This is not why I picked up Paladins of Shannara: Allanon’s Quest. To be honest, I can’t give you a particularly good reason as to why I went ahead and jumped into Shannara at all. I think I’ve just seen the name Terry Brooks (and by association Shannara as well) around for many years and figured I should take a gander at the work. It’s funny though, now that I write this post, I realize that this isn’t my first exposure to Terry Brooks at all. I read his adaptation of Star Wars Episode 1: The Phantom Menace when I was a younger (it came out in ’99 so that would make me exactly nine when I read it). I remember loving that book (I should probably read it again), so I suppose my expectations of Terry Brooks should have been pretty high.

But they weren’t. I had read a few reviews of Paladins and wasn’t expecting much. It turns out, Allanon’s Quest is the first in a series of shorts, set in the world of Shannara (the others being The Weapon Master’s Choice and The Black Irix). I’m told that long time fans of the series will recognize characters and gain a better understanding of the events happening in Shannara’s history (I’m also told these shorts contradict some of the other Shannara Novels but I don’t know this for a fact). For a newbie though, it was a good way to kill an hour or so.

It’s pretty classic stuff. There’s a prophecy, a sword (the sword which I’m assuming The Sword of Shannara Trilogy is all about), and an evil warlock bent on harming Shannara in anyway possible. Of course lineage is important and is the call to action for our formidable druid, Allanon. He must seek out the last remaining descendent of some king and protect him from harm until it is time for him to take up the sword and defeat the Warlock. Granted, this was only a short story, so all of these things don’t come to pass in the 30-40 pages which make up Allanon’s Quest. Really, all that happens is Allanon drinks at an Inn, interrogates an old man, is nearly killed by a Skull Bearer, and finally discovers that the lead he was pursuing was not meant to bear fruit but there is still another chance to succeed with a young boy named Shea who the warlock has not discovered yet. I’d say it was a pretty good appetizer and I’ll probably pursue the whole course later. Maybe I’ll take a few more samples before I dive in to Shannara full though. After all, there are still two more shorts that I can read to get my feet wet.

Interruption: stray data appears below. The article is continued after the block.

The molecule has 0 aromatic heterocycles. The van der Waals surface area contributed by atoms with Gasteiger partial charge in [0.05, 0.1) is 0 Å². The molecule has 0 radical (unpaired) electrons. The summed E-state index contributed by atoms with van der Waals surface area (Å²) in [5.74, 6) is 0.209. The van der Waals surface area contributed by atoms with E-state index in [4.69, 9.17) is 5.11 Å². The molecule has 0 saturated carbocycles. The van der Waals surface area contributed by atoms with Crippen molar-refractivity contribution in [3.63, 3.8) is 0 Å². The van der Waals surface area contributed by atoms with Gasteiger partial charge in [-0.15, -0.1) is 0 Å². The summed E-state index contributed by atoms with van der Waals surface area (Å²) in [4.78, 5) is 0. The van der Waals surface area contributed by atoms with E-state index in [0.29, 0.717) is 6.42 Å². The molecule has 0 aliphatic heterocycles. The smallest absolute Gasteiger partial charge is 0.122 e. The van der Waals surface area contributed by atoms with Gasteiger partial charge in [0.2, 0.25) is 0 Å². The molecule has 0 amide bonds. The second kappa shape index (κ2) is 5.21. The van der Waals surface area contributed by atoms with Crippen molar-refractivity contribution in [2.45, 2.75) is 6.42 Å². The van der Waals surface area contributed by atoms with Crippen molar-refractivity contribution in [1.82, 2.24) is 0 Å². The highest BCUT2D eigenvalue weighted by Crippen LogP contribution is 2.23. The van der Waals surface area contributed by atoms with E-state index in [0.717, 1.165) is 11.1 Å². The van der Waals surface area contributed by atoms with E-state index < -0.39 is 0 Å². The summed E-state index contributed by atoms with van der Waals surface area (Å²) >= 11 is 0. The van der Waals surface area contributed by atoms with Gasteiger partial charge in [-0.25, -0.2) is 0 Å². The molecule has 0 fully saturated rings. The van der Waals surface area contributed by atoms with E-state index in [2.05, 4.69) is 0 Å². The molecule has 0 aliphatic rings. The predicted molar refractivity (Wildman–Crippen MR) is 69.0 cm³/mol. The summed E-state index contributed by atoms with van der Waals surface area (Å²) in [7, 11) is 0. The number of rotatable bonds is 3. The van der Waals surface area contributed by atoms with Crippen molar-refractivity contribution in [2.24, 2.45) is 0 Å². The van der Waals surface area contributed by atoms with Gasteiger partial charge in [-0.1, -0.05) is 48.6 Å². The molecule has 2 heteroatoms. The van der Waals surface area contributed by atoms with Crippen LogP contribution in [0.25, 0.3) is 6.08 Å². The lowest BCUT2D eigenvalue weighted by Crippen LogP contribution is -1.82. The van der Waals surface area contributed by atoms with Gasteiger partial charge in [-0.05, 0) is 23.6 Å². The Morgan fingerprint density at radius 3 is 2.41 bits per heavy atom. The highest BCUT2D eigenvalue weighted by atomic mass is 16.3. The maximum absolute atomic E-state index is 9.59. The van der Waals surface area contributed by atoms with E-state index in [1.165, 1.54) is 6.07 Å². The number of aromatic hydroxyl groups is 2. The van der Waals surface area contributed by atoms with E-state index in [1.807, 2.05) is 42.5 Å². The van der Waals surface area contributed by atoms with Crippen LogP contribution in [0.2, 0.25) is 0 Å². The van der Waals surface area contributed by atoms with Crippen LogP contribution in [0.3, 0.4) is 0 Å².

In all, as I said before, it was a good way to kill an hour, and if you are not familiar with Shannara at all (like I wasn’t) I think it could be a useful introduction to the world without having to commit to reading a full novel. I had heard some complaints about Terry’s writing style. Complaints that said that he was getting lazy and really only writing these shorts to feed the commercial side of what is now Shannara as a business. I didn’t feel that the writing was lazy or overly “commercial”. He has a good command of language and doesn’t dwell on unnecessary details. This seems important to me in a genre that is prone to over description. Perhaps his other work is better but Allanon’s Quest is good enough.

Lastly,  I really wished there had been more description of the Skull Bearers. These guys seemed curious and made me wish I had read more of the series so I could have had a  better picture of what these creatures were actually like. I suppose that was my only complaint.

I’d say if you’re into fantasy, take a look at this one. It’s only a dollar. Anyway, until next time . . .

New Short Fiction Post – Ross Rocklynne: Oh the 50’s

It’s Sunday. Which means you get to hear me blather on about some piece of short fiction I read this week.  If it’s any consolation, this week’s pick is free . . . and old school Science Fiction. So if you’re into either of those two things, I’d keep reading.

What? It's sci-fi gotta have a saucer.

What? It’s sci-fi gotta have a saucer.

The story this week is Ross Louis Rocklin’s (pen name: Ross Rocklynne) Sorry: Wrong Dimension. In terms of plot, this story didn’t have a huge amount of anything going on, so I don’t know how much I’ll actually be spoiling by telling you what happens (I think this was supposed to be more a piece that made you think. It does to varying degrees/definitions of thinking. Mostly it was cute). So here’s a basic outline: